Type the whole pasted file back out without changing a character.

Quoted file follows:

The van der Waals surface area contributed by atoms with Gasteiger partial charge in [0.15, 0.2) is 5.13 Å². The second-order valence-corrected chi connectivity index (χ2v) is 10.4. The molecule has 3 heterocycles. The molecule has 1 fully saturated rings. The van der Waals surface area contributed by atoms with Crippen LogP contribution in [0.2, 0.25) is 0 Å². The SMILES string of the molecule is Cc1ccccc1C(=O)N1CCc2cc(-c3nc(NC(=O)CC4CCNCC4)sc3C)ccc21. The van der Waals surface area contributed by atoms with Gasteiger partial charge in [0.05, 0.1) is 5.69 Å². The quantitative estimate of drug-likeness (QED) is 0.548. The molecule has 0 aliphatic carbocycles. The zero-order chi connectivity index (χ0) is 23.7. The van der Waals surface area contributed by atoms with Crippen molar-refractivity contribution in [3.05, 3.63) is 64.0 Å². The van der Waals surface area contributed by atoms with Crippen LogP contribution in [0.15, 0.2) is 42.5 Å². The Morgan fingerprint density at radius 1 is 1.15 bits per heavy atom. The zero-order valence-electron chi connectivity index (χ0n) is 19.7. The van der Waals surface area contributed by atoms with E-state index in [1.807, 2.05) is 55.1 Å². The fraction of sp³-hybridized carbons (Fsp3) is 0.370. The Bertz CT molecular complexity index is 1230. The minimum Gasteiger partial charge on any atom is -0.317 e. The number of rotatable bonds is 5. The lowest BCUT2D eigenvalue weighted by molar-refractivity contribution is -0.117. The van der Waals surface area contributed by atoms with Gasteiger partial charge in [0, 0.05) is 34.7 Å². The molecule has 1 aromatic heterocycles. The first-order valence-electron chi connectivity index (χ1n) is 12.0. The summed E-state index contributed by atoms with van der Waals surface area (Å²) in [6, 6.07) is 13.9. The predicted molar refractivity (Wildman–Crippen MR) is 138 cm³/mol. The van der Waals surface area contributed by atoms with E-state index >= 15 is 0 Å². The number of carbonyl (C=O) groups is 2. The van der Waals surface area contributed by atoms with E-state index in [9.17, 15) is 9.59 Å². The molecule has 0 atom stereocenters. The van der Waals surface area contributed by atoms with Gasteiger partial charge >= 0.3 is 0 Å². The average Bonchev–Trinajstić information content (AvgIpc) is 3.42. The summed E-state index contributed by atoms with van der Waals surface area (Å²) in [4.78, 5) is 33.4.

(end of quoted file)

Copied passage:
The van der Waals surface area contributed by atoms with Gasteiger partial charge in [0.15, 0.2) is 5.13 Å². The second-order valence-corrected chi connectivity index (χ2v) is 10.4. The molecule has 3 heterocycles. The molecule has 1 fully saturated rings. The van der Waals surface area contributed by atoms with Crippen LogP contribution in [0.2, 0.25) is 0 Å². The SMILES string of the molecule is Cc1ccccc1C(=O)N1CCc2cc(-c3nc(NC(=O)CC4CCNCC4)sc3C)ccc21. The van der Waals surface area contributed by atoms with Gasteiger partial charge in [0.05, 0.1) is 5.69 Å². The quantitative estimate of drug-likeness (QED) is 0.548. The molecule has 0 aliphatic carbocycles. The zero-order chi connectivity index (χ0) is 23.7. The van der Waals surface area contributed by atoms with Crippen molar-refractivity contribution in [3.05, 3.63) is 64.0 Å². The van der Waals surface area contributed by atoms with Crippen LogP contribution in [0.15, 0.2) is 42.5 Å². The Morgan fingerprint density at radius 1 is 1.15 bits per heavy atom. The zero-order valence-electron chi connectivity index (χ0n) is 19.7. The van der Waals surface area contributed by atoms with E-state index in [1.807, 2.05) is 55.1 Å². The fraction of sp³-hybridized carbons (Fsp3) is 0.370. The Bertz CT molecular complexity index is 1230. The minimum Gasteiger partial charge on any atom is -0.317 e. The number of rotatable bonds is 5. The lowest BCUT2D eigenvalue weighted by molar-refractivity contribution is -0.117. The van der Waals surface area contributed by atoms with Gasteiger partial charge in [0, 0.05) is 34.7 Å². The molecule has 1 aromatic heterocycles. The first-order valence-electron chi connectivity index (χ1n) is 12.0. The summed E-state index contributed by atoms with van der Waals surface area (Å²) in [6, 6.07) is 13.9. The predicted molar refractivity (Wildman–Crippen MR) is 138 cm³/mol. The van der Waals surface area contributed by atoms with E-state index >= 15 is 0 Å². The number of carbonyl (C=O) groups is 2. The van der Waals surface area contributed by atoms with E-state index in [9.17, 15) is 9.59 Å². The molecule has 0 atom stereocenters. The van der Waals surface area contributed by atoms with Gasteiger partial charge >= 0.3 is 0 Å². The average Bonchev–Trinajstić information content (AvgIpc) is 3.42. The summed E-state index contributed by atoms with van der Waals surface area (Å²) in [4.78, 5) is 33.4.